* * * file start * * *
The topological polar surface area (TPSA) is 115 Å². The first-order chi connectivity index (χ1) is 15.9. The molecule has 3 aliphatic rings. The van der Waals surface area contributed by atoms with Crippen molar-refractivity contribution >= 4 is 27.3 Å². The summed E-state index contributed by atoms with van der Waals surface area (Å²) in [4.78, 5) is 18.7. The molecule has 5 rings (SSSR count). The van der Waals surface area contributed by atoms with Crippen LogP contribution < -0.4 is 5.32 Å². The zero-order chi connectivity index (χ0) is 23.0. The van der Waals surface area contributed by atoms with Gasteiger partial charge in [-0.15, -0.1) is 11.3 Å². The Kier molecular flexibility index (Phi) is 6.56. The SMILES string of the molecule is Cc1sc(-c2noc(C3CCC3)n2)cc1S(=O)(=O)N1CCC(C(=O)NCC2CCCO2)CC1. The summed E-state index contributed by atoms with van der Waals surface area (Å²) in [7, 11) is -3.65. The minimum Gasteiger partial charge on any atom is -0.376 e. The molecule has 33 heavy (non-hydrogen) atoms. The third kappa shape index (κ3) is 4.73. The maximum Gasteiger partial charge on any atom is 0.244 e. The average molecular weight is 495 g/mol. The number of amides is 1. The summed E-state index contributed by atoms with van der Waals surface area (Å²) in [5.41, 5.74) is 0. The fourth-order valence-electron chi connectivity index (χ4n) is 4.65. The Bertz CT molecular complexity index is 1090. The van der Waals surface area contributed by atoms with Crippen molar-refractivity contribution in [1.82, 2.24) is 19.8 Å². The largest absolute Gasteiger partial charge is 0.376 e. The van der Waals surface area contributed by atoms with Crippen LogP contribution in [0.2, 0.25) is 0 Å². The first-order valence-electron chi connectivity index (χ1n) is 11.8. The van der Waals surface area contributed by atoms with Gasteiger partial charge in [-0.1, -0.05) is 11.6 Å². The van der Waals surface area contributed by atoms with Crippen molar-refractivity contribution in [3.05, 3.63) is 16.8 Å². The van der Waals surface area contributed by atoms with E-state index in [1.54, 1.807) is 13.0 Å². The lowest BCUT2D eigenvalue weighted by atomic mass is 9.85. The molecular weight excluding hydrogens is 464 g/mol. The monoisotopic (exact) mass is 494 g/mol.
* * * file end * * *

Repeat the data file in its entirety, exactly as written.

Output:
The topological polar surface area (TPSA) is 115 Å². The first-order chi connectivity index (χ1) is 15.9. The molecule has 3 aliphatic rings. The van der Waals surface area contributed by atoms with Crippen molar-refractivity contribution >= 4 is 27.3 Å². The summed E-state index contributed by atoms with van der Waals surface area (Å²) in [4.78, 5) is 18.7. The molecule has 5 rings (SSSR count). The van der Waals surface area contributed by atoms with Crippen LogP contribution < -0.4 is 5.32 Å². The zero-order chi connectivity index (χ0) is 23.0. The van der Waals surface area contributed by atoms with Gasteiger partial charge in [-0.15, -0.1) is 11.3 Å². The Kier molecular flexibility index (Phi) is 6.56. The SMILES string of the molecule is Cc1sc(-c2noc(C3CCC3)n2)cc1S(=O)(=O)N1CCC(C(=O)NCC2CCCO2)CC1. The summed E-state index contributed by atoms with van der Waals surface area (Å²) in [7, 11) is -3.65. The minimum Gasteiger partial charge on any atom is -0.376 e. The molecule has 33 heavy (non-hydrogen) atoms. The third kappa shape index (κ3) is 4.73. The maximum Gasteiger partial charge on any atom is 0.244 e. The average molecular weight is 495 g/mol. The number of amides is 1. The summed E-state index contributed by atoms with van der Waals surface area (Å²) in [5.41, 5.74) is 0. The fourth-order valence-electron chi connectivity index (χ4n) is 4.65. The Bertz CT molecular complexity index is 1090. The van der Waals surface area contributed by atoms with Crippen molar-refractivity contribution in [1.82, 2.24) is 19.8 Å². The largest absolute Gasteiger partial charge is 0.376 e. The van der Waals surface area contributed by atoms with Crippen LogP contribution in [0.2, 0.25) is 0 Å². The first-order valence-electron chi connectivity index (χ1n) is 11.8. The van der Waals surface area contributed by atoms with Gasteiger partial charge in [-0.1, -0.05) is 11.6 Å². The van der Waals surface area contributed by atoms with Crippen molar-refractivity contribution in [3.05, 3.63) is 16.8 Å². The van der Waals surface area contributed by atoms with E-state index in [1.54, 1.807) is 13.0 Å². The lowest BCUT2D eigenvalue weighted by atomic mass is 9.85. The molecular weight excluding hydrogens is 464 g/mol. The monoisotopic (exact) mass is 494 g/mol.